ISBN 9783906927411
Pages 378
Dimensions 244 x 170mm
Published 2022
Publisher Basler Afrika Bibliographien, Namibia
Format Paperback

Writing Namibia - Coming of Age

edited by Sarala Krishnamurthy, Nelson Mlambo, Helen Vale

A rich collection of captivating and remarkable chapters, Writing Namibia Coming of Age presents research of senior academics as well as emerging scholars from Namibia. The book includes wide ranging topics in literature written in English and other Namibian languages, such as German, Afrikaans and Oshiwambo. Almost thirty years after independence, Namibia literature has come of age with new writers experimenting with different genres and varied aspects of literature. As an aesthetic object and social phenomenon, Namibian literature still fulfils the function of social conscience and as new writers emerge, there is ample demonstration that, pluri-vocal as they are, Namibian literary texts relate in a complex manner to the socio-historical trends shaping the country. The Namibian literary-critical tradition continues to paint some versions of Namibia and what we find in this new and highly welcome volume is a canvas of rich voices and perspectives that demonstrate an intricate diversity in terms of culture, language, and themes.

Introduction, André du Pisani

Mindscapes: The Story of Namibia in Art and Stone, Henning Melber

Dealing with Trauma and the Limits to Liberation: Ex-Detainees Speaking Out Yvonne Niekrenz, Caroline Schmitt, Matthias D. Witte

Coming of Age Transnationally - Life Stories of Namibian Child Refugees Maurice Taonezvi Vambe

Whiteness, Power and Privilege? A Critique of a Western Account of the Herero and Nama Genocide in Horst Drechsler's Let Us Die Fighting Nashilongweshipwe Mushaandja

Queering the Archive: African Praxis in Performative Writing, Jean Lombard

Afrikaans Dramatist George Weideman's Appeal for Freedom, Julia Augart

Crimes in the Colony. Reading Giselher W. Hoffmann's Novel Diamantenfieber (2006) as a Metaphor of German-Namibian History, Stephan Mühr

Oral Traditions in German-Namibian Literature. The Südwester Geschichten, Ernst Rudolf Scherz, Petrus Angula Mbenzi

Nayi tye ngaa waka - Now it is Obvious: The Significance of Oshiwambo Wedding Songs in the 21st Century, Festus Abiatar and Sarala Krishnamurthy

Herero-Nama Genocide as Historical Fiction: A New Historical Analysis of Mama Namibia, The Scattering, and The Lie of the Land, Swama Simaneka Kandali Andimba and Jairos Kangira

Ecocriticism and Verse: Insights from Tales of the rainbow: A collection of poems in English by Julia Amukoshi and A true me in words: An anthology of poems by Annelie Nghikembwa Swama, Sarala Krishnamurthy and Alexandra Tjiramanga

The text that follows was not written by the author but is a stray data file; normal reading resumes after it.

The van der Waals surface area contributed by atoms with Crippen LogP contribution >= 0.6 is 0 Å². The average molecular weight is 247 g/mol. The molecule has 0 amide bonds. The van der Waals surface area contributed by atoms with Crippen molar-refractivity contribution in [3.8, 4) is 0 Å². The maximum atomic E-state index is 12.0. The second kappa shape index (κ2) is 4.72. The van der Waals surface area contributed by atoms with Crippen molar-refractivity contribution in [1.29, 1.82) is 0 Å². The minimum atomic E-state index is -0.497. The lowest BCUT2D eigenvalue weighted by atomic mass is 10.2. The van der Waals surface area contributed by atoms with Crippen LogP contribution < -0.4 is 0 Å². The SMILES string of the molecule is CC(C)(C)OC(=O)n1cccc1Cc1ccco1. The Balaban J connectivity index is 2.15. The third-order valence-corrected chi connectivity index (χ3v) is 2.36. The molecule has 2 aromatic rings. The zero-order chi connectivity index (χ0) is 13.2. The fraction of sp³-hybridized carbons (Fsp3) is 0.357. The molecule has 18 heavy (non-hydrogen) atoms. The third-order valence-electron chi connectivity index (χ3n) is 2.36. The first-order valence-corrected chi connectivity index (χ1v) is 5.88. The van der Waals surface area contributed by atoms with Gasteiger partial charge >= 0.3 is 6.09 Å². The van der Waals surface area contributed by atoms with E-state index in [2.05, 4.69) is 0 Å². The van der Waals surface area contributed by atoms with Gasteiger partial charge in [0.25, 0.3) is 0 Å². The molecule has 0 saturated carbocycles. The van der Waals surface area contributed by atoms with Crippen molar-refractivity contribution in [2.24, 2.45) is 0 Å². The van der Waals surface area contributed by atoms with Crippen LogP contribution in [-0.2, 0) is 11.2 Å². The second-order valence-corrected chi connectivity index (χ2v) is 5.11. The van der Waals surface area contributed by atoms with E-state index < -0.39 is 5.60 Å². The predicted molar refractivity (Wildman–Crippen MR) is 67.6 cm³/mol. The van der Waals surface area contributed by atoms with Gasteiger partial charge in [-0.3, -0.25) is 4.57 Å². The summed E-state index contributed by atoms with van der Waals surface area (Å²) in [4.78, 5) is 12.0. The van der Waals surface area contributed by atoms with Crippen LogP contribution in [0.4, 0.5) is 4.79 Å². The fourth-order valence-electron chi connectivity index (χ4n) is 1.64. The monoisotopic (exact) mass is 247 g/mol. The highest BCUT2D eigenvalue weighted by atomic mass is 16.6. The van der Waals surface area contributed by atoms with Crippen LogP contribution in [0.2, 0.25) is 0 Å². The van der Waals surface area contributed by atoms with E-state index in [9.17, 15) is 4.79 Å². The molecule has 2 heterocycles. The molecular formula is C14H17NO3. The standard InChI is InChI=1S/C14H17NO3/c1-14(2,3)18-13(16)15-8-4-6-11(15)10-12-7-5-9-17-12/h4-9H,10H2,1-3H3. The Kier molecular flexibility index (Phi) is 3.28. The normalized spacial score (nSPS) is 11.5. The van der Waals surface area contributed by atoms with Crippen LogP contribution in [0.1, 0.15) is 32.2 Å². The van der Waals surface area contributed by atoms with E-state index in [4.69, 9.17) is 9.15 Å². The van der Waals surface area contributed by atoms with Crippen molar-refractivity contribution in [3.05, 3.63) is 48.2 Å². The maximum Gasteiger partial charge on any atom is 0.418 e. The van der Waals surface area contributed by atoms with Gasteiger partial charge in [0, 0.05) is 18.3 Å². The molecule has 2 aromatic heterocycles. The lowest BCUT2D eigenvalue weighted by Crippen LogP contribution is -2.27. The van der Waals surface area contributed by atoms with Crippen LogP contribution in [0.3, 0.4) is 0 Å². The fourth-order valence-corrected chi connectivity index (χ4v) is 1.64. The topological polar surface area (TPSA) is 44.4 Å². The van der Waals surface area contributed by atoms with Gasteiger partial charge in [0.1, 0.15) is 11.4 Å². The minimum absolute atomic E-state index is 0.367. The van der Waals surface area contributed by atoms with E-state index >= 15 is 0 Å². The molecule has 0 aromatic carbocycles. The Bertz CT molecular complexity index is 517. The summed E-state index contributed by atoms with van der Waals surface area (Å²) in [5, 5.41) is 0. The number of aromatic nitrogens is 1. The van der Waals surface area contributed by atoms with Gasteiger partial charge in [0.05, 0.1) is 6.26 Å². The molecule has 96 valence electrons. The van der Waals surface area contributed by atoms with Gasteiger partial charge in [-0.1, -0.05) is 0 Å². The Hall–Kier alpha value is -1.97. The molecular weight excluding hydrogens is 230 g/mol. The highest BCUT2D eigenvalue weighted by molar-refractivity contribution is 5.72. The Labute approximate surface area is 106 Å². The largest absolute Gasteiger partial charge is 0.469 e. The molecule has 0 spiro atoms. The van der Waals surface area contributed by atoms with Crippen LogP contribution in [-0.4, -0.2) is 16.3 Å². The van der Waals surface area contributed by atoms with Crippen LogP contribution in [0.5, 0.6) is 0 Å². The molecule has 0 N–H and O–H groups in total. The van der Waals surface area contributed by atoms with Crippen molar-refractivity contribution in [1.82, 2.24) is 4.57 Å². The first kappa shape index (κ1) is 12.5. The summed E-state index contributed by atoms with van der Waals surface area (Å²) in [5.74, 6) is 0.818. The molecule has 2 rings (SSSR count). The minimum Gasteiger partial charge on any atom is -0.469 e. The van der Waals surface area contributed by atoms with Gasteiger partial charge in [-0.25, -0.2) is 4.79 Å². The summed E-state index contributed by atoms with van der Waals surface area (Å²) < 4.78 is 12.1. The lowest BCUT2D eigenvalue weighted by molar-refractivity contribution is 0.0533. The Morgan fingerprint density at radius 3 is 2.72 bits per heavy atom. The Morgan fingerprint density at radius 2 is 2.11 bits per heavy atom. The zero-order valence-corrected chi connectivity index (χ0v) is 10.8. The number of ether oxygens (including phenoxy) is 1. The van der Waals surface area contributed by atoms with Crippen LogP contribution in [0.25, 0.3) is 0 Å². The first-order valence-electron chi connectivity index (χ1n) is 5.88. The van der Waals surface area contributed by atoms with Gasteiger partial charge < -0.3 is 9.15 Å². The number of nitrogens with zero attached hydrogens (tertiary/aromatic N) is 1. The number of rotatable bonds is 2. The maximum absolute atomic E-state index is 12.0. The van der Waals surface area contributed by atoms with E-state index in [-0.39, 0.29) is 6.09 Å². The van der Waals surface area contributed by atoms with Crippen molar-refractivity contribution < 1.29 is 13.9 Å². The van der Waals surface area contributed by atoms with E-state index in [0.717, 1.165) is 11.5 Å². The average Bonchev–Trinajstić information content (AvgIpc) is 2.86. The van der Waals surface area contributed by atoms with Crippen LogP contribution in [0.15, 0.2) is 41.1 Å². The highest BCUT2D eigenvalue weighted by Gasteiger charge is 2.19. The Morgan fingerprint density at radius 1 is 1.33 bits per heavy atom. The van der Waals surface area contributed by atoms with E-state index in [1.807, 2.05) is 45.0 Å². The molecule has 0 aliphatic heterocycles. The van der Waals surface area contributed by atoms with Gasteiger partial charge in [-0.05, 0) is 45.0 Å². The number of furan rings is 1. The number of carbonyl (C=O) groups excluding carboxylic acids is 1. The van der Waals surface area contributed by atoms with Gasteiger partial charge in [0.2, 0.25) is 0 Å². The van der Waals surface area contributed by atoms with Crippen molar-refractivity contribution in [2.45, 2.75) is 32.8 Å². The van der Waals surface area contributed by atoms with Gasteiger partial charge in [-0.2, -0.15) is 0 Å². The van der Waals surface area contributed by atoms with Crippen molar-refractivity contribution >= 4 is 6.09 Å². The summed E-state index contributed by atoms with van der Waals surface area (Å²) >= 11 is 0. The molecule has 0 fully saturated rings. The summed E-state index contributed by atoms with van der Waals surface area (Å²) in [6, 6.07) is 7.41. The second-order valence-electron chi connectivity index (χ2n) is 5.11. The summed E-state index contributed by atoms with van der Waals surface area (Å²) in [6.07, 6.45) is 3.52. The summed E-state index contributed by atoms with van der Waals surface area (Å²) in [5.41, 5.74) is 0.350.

Exploring Herero Genocide Survivor Narratives, Iithula Leena and Nelson Mlambo

Authoring the "Unspeakables", Moralising the Public Sphere: A Literary Exam-ination of Social Commitment and the Artistic Vision in Sifiso Nyathi's Œuvre, Magdalena Cloete and Sarala Krishnamurthy

Catharsis in Namibian Women's Autobiography, Mercy Chiruvo-Mushonga and Nelson Mlambo

Representations of Post-Independence Leadership in Selected Namibian Poetry (1990-2020), Frieda Ndeutala Mukufa and Sarala Krishnamurthy

Interrogating the Narrative "#Men Are Trash" in Namibian Women's Spoken Poetry with a Focus on Gender-Based Violence

List of Contributors

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About the Editors

Sarala Krishnamurthy

Sarala Krishnamurthy (PhD, Bangalore, India) is Professor of English in the Faculty of Human Sciences at the Namibia University of Science and Technology. She has taught at the post graduate level for 35 years in the areas of Stylistics, English Language Teaching and Post-colonial Literature, and successfully supervised eight PhD and twelve MPhil students. She has published two books on African literature and several articles in international peer-reviewed journals. She is currently working on a major project which is the compilation of Namibian English as part of the International Corpus of English, based at the University of Hong Kong. 

Nelson Mlambo

Nelson Mlambo holds a PhD and currently lectures in the Department of Language and Literature Studies at the University of Namibia.

Helen Vale

Helen Vale has taught literature in the English Departments of the University of Swaziland (four years) and of the University of Namibia (sixteen years). She is now a freelance editor and trainer. Her academic interests include Namibian literature in English since independence, linkages between history and literature, the role of memory and autobiography.